According to the audit, which was requested by the Golden State Warriors and completed last month, Oracle Arena has averaged just 99 events a year over the past three years, including 43 basketball games annually. By contrast, HP Pavilion drew 169 events last year alone, including San Jose Sharks hockey games. According to Pollstar, a concert industry publication, HP Pavilion ranked sixth in the world in 2007 among indoor arenas with 666,587 concert tickets sold. Oracle Arena ranked thirtieth, selling just about half as many tickets — 343,584 — even though it's slightly larger.70 less events per year? That's astounding. It's not location, as concert promoters don't care where a venue is as long as it's large enough, equipped enough, cheap enough, and populated (market-wise) enough. Worse, those lost events are a drag on the Warriors, whose lease includes $7.4 million in premium seat revenue every year. Compare that to the Sharks/SVS+E, who are projected to pay $4.4 million to San Jose in 2008-09, and that figure is offset in part by the vastly higher number of events staged at the Pavilion. Gammon notes that the W's may be looking to throw SMG out and manage the arena themselves, thereby adopting the Sharks' business model.
The irony here is that Oracle Arena has a more fiscally responsible deal for the public than its Coliseum sibling. It requires more pledged money from its main tenant and a user fee (ticket tax/surcharge). Frustratingly, the annual debt was not being serviced properly thanks to the W's not paying their share initially and the lack of a naming rights sponsor until a couple of years ago. The Coliseum Authority chose to chip away at the debt by letting SMG manage the Arena (and the stadium as well), yet they waited several years until Oracle came along in search of what they felt would be the most lucrative naming rights deal.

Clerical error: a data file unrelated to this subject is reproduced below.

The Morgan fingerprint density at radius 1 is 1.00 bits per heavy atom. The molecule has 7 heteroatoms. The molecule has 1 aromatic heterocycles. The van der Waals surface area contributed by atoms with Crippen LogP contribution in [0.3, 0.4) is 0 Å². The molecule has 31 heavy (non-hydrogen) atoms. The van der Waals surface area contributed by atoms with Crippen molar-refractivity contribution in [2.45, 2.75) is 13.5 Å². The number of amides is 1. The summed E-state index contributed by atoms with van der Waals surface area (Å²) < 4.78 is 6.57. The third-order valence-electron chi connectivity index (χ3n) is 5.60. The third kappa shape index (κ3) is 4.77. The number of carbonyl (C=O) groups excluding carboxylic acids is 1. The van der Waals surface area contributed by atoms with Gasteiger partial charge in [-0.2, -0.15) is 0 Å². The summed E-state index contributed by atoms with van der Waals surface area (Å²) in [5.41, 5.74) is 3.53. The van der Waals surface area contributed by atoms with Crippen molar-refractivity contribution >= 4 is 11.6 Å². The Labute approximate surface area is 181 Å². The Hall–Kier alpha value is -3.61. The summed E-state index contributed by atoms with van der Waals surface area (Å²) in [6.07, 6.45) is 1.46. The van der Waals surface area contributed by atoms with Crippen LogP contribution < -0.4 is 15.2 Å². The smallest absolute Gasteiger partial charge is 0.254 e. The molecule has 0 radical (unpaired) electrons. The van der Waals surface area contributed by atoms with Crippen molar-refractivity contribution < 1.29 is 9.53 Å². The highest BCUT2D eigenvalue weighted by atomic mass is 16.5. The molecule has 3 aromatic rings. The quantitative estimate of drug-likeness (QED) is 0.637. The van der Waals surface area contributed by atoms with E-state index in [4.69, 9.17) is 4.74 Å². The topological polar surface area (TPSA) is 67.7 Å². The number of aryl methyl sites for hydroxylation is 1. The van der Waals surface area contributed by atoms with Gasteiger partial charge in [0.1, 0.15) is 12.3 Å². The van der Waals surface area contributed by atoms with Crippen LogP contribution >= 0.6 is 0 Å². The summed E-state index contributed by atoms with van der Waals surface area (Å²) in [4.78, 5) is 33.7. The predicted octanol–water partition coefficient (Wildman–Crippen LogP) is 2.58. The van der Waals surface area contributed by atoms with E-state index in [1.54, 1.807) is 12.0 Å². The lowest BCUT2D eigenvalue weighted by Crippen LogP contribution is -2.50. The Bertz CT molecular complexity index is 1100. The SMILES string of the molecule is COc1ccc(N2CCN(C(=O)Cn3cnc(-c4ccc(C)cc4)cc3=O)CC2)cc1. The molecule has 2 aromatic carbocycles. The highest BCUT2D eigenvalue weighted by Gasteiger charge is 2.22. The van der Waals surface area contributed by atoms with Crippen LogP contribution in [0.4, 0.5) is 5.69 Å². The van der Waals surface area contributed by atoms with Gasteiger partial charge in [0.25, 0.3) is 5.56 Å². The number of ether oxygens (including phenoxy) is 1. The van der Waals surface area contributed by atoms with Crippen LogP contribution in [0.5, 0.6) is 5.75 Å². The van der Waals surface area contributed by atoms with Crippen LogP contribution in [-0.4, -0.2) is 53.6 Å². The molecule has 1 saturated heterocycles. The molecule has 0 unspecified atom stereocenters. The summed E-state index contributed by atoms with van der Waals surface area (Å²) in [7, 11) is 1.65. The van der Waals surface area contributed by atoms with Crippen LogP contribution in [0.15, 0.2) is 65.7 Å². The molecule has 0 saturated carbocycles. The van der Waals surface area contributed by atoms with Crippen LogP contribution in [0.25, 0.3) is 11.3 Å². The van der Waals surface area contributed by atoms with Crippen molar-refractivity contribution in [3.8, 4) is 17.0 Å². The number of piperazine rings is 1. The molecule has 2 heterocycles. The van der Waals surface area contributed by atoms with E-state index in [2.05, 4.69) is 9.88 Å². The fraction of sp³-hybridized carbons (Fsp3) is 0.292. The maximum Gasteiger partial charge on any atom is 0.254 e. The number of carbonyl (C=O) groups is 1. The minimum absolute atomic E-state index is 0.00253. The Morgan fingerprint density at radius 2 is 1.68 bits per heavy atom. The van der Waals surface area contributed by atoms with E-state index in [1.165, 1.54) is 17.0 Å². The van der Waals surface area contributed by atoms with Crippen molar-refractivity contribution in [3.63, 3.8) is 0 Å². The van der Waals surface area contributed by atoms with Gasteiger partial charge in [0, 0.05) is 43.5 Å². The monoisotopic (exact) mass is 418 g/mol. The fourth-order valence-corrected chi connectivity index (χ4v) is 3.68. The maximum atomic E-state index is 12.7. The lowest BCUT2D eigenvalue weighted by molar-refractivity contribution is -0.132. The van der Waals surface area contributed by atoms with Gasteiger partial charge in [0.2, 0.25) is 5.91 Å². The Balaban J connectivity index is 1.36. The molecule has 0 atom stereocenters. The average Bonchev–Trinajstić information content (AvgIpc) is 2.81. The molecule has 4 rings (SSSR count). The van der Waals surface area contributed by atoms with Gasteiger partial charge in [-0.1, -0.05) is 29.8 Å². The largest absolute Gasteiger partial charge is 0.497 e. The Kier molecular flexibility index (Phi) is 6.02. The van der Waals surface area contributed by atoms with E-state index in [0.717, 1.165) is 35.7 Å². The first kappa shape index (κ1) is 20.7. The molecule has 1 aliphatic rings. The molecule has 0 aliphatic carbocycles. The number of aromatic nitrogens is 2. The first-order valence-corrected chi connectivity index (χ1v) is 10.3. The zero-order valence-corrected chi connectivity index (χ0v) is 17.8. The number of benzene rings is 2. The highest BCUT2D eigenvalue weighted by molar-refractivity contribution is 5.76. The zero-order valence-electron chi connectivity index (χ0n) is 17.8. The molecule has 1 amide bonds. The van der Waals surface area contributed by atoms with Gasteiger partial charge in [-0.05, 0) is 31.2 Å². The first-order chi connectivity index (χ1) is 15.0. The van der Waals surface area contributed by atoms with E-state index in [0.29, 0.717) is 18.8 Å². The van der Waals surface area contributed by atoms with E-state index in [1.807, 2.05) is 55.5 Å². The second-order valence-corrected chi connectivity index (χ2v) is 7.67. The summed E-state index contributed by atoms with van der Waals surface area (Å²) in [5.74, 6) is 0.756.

Contrast that with HP Pavilion, which was roundly criticized at its inception for a sweetheart deal given to the Sharks and arena management by the City of San Jose. Original Sharks owner (and now minority partner) George Gund put $37 million of his family's money into the design of the then-San Jose Arena to add premium features and to prevent it from turning into a white elephant such as Miami Arena. The Sharks got the lion's share of revenues from the arena and took care of all of the costs. The arena management firm later became SVS+E, which was spurred on to be very aggressive in seeking out concerts and other events. The cost of doing business there became significantly reduced, and the City was not saddled with massive annual subsidies as a result. There's an ongoing joke here that even though the San Jose Arena initiative passed 53% to 47%, you can't find anyone that doesn't support the arena now.
The lesson here appears to be that in order to have a successful public-private partnership, it's best to have a clear vision laid out from the beginning that incentivizes the private half to achieve, even overachieve. In San Jose that's exactly what occurred, and both public and private halves are all the better for it. In Oakland it's been a mess that's taken a decade to become somewhat palatable, yet Oracle Arena is still struggling compared its more efficient rival to the south.